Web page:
Since time immemorial, greatness has been celebrated and immortalized in clay, stone, marble, steel, bronze and gold. The Kemetian or Egyptian builders erected the pyramids as monuments to the reigns of its most powerful pharaohs. The Ancient Greeks, likewise, carved massive statues as tributes to its emperors. As Americans, we, too, have erected statues and edifices to our former presidents, war heroes and martyrs.
Few others, however, will have massive statues created in their likeness or buildings named in their honor. Still, we all desire and deserve to be remembered, ultimately, for our lives to have mattered.
But are we any less worthy, worthy of immortality? I would say we are not, not the father who raises sons to be responsible, thoughtful and successful men; the teacher, who demands more from students when everyone, including themselves are expecting less; the single-parent mom, who supports a family while working two jobs and attending school online; nor the adult son who negates his own personal pursuits to care for an ailing and aging parent.
Their monuments, however, are constructed from the gifts they have offered others, and that is, to live by example, and to directly impact those who will continue to affect others positively for generations.
Often times, it is not the heroic act or an international achievement that ensures our greatness, but the grace, character and sacrifice we demonstrate in the face of challenge or the wisdom and empathy unselfishly shared that provide impactful life lessons and a model for others.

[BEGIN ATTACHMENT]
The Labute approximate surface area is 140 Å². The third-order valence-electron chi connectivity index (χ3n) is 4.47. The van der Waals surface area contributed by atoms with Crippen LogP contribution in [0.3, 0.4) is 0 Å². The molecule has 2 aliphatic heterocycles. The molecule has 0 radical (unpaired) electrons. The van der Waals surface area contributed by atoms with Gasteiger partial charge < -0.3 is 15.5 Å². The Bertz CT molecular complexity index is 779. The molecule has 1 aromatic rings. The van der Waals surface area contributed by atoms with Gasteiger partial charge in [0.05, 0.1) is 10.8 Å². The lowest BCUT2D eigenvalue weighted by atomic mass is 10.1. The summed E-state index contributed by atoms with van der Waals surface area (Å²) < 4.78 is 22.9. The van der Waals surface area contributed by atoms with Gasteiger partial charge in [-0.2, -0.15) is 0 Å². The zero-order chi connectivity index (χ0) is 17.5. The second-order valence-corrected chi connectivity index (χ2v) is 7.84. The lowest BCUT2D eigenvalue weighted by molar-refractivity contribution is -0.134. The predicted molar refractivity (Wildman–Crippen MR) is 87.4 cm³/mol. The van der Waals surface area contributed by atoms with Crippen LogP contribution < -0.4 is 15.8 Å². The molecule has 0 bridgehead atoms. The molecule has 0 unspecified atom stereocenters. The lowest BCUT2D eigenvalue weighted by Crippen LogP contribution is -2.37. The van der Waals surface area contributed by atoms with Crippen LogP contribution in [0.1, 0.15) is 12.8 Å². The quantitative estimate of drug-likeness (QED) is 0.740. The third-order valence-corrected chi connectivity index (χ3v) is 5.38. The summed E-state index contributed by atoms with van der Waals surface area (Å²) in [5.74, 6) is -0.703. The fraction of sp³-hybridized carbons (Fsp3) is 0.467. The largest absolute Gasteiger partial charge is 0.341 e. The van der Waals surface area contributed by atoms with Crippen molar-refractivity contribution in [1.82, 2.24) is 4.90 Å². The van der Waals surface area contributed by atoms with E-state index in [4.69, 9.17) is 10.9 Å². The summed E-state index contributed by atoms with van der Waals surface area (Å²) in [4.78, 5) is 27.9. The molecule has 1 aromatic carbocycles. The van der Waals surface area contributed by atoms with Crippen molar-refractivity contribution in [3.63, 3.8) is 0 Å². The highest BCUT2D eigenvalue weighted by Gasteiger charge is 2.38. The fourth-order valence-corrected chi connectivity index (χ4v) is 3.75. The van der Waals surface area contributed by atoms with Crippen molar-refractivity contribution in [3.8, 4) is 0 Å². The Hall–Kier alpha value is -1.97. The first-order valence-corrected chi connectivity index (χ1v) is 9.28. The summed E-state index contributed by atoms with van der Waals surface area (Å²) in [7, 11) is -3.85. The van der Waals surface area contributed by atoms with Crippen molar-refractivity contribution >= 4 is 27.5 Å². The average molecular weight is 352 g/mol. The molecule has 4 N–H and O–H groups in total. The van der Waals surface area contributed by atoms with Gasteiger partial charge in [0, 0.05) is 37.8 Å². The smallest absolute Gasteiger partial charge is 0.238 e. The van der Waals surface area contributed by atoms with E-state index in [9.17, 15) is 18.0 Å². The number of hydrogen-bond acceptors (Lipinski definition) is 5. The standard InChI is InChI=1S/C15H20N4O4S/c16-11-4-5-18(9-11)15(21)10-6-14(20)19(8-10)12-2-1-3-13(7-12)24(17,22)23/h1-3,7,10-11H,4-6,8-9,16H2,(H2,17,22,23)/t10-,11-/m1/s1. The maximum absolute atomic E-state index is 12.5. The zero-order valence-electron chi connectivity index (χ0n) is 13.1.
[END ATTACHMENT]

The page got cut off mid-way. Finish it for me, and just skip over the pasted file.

Quite simply, if we cannot change the world, we should at least change our small part of it and the lives of those closest to us.
And for that, we become immortal.
Eric Christopher Webb © 2016
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The WordsByWebb blog distributes a weekly quotation and reflection every Tuesday from National Black Authors Tour bestselling author and multi-talented writer Eric Christopher Webb (E.WEBB?!) to inspire, motivate and encourage personal development of its readers. The blog also regularly shares news, updates, new poetry and excerpts of the writer’s latest work. Webb, a spoken word artist, former Washington News Correspondent for Thomson Newspapers and nationally-syndicated Soul Searching columnist, has also been featured in movies, music videos, commercials and literary documentaries on HBO, BET Weekend’s Evening of Spoken Word, BET’s Rap City, Video Jukebox, The Party Machine, The Learning Channel, Voice of America and XM Radio. He is the author of five books, including "The Garvey Protocol: Inspired By True Events," a 2013 Phillis Wheatley Book Award Finalist for First Fiction and the National Black Authors Tour bestseller, "Love Letters, Death Threats & Suicide Notes." He has also contributed to numerous anthologies, journals and magazines.
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